Although I have lived in Henfield for 20 odd years, I only joined the Birdwatch in 2015 after I met Mike on the SWT Introduction to Birds and Birdwatching course.  I still feel very much a beginner compared to my fellow committee members!  My role is that of Minutes Secretary however my primary activity is to create and run the website.

I enjoy all bird watching although my particular love is for ‘garden birds’ – I’m lucky enough to have 17 species regularly visiting my garden.

Paul Cole

I have had an interest in birds and wildlife since I was a young child and love nothing more than being out in the great outdoors. My family and I moved to Henfield in the summer of 2017 and I was delighted to discover that there was a thriving birdwatching club in the village.

I have a passion for local birding and find it fascinating to build up a picture of what can be seen on your doorstep. It never fails to amaze me what you can find within just a mile of your own home. I feel lucky to live somewhere where we are surrounded by such a wealth of wildlife, and I can hopefully do my part to spread this enthusiasm to the residents of Henfield.

Lesley Milward

I’ve always been curious about birds and wildlife. I still have my Young Ornithologists badge from when I was 10, the ladybird books I frequently thumbed through as a child, and many vivid memories of spending the long summer holidays down on my grandad’s farm in North Devon. My connection with the outdoors has remained strong and I’m well aware of the therapeutic power that nature can have on our health and wellbeing. I love the idea of citizen science and try to take part in as many surveys as I can for the BTO, SOS, and RSPB. I’m also a member of the Perching Manor Survey team. We really do live in a very special village and I feel passionate about protecting the habitats and birds that also like to call our parish their home.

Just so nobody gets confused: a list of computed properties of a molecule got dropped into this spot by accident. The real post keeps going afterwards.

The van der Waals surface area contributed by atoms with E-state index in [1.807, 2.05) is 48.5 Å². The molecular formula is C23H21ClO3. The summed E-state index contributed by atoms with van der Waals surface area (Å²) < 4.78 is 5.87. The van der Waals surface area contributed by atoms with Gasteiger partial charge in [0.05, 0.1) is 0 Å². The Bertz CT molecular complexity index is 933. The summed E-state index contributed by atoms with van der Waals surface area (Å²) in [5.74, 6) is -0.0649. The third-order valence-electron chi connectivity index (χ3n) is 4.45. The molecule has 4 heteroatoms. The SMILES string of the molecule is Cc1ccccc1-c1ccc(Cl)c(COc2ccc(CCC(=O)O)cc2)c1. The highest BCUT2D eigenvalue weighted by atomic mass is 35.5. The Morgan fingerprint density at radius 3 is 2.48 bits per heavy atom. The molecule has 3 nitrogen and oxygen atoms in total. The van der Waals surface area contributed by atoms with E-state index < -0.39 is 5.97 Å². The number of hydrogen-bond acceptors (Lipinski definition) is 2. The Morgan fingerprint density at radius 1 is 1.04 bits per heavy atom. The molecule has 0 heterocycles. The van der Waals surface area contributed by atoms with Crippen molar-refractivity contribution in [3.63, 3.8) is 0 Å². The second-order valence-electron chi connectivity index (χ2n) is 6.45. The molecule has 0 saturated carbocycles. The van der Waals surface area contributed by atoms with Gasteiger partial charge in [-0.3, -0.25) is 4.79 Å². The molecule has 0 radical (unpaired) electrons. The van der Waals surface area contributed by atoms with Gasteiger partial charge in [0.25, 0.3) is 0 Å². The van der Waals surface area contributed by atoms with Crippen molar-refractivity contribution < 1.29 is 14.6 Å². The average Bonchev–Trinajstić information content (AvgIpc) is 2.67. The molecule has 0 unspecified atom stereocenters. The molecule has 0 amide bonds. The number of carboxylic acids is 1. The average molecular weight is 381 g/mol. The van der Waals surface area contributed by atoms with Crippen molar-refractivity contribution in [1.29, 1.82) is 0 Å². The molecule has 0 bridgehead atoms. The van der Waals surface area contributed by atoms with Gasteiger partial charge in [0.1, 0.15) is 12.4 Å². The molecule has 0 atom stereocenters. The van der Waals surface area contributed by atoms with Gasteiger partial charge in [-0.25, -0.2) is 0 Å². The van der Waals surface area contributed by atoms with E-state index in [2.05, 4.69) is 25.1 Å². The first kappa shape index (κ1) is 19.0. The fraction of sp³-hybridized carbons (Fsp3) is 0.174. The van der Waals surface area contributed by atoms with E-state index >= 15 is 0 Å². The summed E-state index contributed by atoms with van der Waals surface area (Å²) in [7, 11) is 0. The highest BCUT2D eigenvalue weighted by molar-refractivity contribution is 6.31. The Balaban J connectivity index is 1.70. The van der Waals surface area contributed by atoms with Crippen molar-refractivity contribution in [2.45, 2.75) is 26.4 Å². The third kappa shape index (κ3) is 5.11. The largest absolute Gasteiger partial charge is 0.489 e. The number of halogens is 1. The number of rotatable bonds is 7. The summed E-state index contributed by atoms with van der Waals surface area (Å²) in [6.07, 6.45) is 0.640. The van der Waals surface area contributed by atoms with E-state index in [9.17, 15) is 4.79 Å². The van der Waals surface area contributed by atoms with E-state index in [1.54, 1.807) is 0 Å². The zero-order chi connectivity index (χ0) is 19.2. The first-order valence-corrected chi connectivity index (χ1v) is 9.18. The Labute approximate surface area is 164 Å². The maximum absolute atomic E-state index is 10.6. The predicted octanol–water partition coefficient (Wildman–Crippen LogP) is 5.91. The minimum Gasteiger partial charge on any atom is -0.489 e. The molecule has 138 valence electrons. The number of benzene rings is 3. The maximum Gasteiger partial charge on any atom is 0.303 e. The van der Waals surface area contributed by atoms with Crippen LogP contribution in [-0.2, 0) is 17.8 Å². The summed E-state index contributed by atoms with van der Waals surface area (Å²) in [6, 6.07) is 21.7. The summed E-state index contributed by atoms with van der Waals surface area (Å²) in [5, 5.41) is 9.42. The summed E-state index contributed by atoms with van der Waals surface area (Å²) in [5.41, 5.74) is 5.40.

My main impression of the first month of the survey in our garden in Lower Station Road is how consistent the species and numbers have been, there has been very little variation. There has been a good variety of species, 30 in total, with perhaps a brief visit by 12 lesser redpolls being the most unusual. I’m presuming the male and female great spotted woodpeckers are the same birds as are the 2 jackdaws. Blue tit numbers range have ranged between 8 to 14 while long-tailed tits have been 4-6. I’ve no idea if the single coal tit that has visited every week is the same bird, the same can apply to the one goldfinch.

4 blackbirds have co-existed without too much friction, unlike the couple of robins that have occasionally been joined by a third. There have been just a couple of starlings every week while house sparrows have reached the dizzy heights of 14. Talking to Brian and Karen Lang up the road, just about 100 metres away, it is interesting to compare species and they never record house sparrows or starlings. They have got up to half dozen reed buntings whereas we have just recorded 2.

Weather can have an impact on what birds visit the garden and this winter we haven’t had any long spells of very cold weather, just the odd days here and there which have been interspersed with warmer days which means that birds haven’t had to range far and wide for food. The bird food which you put out in your gardens plus, because of the relatively warm winter, means there is still quite a lot of natural food available to them.

Whatever, comes to the garden though is always interesting, how they behave, pecking order at the feeders, and how different species relate to each other is good to watch. Looking forward to the next 11 months!

Mike Russell & Lesley Milward